Considering that Rait has complete disregard for whether the cops are buying his act and is on a steady course of self-destruction more or less from the beginning of the episode, Ness comes off particularly pompous in his pursuit of the perps. When the 'touchables collar Rait after he makes a scene at the diner across the street from the opium lab he's just set on fire (with the cops still inside, having left them a note that reads "When you come to a tannery, expect to get tanned!"), Ness gives him a smug "Why 'Mr. Carlson,' what would you be doing here?"...like he just solved some clever scheme! Rait's a loose cannon, of course he's going to give himself away! It's like I mentioned before: Rait practically delivers the whole operation to Ness with a ribbon wrapped around it, but the only time Robert Stack betrays an emotion it comes from satisfaction at his own brilliant detective work, when in fact he has almost no hand in bringing this syndicate down. I mention this because I've never seen an episode of the Untouchables before - only the movie - and I'm curious if Ness is supposed to be as much a glory-hogging desk jockey as he appears to be in this episode**. He's like Hoover, exiting the safety of the backseat of his car two blocks away to have his picture taken standing over the bullet-riddled body of Dillinger...except, in this scenario, it's like Dillinger committed suicide***. Rait's road was always meant to end in personal devastation; that the 'touchables even show up at the end is a formality when the crazy bastard probably would have just hung out in the factory until it came down around him.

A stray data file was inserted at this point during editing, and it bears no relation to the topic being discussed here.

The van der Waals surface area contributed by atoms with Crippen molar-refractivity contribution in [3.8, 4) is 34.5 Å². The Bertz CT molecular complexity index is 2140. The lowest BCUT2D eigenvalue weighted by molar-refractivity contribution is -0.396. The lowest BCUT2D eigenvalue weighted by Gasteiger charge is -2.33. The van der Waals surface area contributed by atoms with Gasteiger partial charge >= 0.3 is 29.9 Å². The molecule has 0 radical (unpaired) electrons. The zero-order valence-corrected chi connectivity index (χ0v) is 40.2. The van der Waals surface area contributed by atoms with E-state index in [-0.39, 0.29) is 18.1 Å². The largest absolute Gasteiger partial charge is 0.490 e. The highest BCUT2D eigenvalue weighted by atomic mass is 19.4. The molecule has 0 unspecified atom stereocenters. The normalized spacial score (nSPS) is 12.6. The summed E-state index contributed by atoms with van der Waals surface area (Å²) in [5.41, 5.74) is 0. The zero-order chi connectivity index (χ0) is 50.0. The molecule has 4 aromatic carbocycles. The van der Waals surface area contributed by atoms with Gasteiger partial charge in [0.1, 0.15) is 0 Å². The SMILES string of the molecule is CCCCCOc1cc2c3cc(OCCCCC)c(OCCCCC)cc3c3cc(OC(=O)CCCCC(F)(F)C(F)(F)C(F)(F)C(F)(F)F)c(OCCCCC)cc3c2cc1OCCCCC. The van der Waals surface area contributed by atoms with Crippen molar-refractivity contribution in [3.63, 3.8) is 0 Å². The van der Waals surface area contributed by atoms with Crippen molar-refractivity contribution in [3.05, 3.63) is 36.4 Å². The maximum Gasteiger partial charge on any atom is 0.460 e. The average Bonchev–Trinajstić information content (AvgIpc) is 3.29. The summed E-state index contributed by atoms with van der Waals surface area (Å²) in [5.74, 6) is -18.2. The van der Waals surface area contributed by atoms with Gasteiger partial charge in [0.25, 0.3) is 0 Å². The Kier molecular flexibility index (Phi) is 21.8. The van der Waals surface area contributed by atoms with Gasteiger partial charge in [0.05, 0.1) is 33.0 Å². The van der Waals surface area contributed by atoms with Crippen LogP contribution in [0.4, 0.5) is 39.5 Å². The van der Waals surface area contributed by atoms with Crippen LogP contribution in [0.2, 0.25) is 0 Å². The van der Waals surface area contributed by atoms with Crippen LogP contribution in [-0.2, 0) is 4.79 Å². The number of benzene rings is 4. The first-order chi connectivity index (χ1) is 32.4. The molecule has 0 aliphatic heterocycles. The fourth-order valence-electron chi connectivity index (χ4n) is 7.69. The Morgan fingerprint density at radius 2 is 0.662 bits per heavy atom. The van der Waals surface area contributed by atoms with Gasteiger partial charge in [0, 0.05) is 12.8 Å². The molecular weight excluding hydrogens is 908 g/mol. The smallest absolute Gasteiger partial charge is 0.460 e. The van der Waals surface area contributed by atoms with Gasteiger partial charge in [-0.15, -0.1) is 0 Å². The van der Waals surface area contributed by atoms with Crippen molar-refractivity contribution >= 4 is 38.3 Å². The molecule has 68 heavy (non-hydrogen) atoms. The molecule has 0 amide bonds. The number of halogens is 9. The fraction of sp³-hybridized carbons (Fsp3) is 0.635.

This one is Marvin's baby from beginning to end. He puts Rait on the edge, making him as volatile as the acetic chloride that's constantly exploding throughout the episode - eyes frantically yet cunningly scanning over each scenario as he tries to decide what he's going to do and who's going to die. He not only drives the plot forward, he literally creates it by moving from one hellacious, impetuous confrontation to the next. Marvin is billed as a "special guest star" but he feels like the leading man. Rait gets three different classic "gangster" outfits: a pin-striped suit topped with a straw boater (maybe he sings in a barbershop quartet in between murders), a dark Margitte look complete with matching bowler (the "killer Chaplin") and a security guard uniform he wears as a disguise to confuse the bosses in the final scene. There's also the guise of "Howard Carson" which Marvin takes comically over-the-top as a tough guy's idea of what an awkward dweeb must behave like (think Harrison Ford at the strip club in Blade Runner, only less annoying.) So Marvin has a few different angles to work with besides balancing Rait's unpredictability factor - whether he's merciful or unforgiving from one scene to the next - assuring that the character is always interesting to watch on top of being immaculately dressed. And of course he gets plenty of snappy Marvin-isms like "I ought to push a bullet right through your fat mouth!" I don't know how many Untouchables episodes lent the entire stage over to the weekly featured player, but Marvin runs off with it (even stealing the thunder from fine if not mind-numbingly great co-special guest Victor Jory.)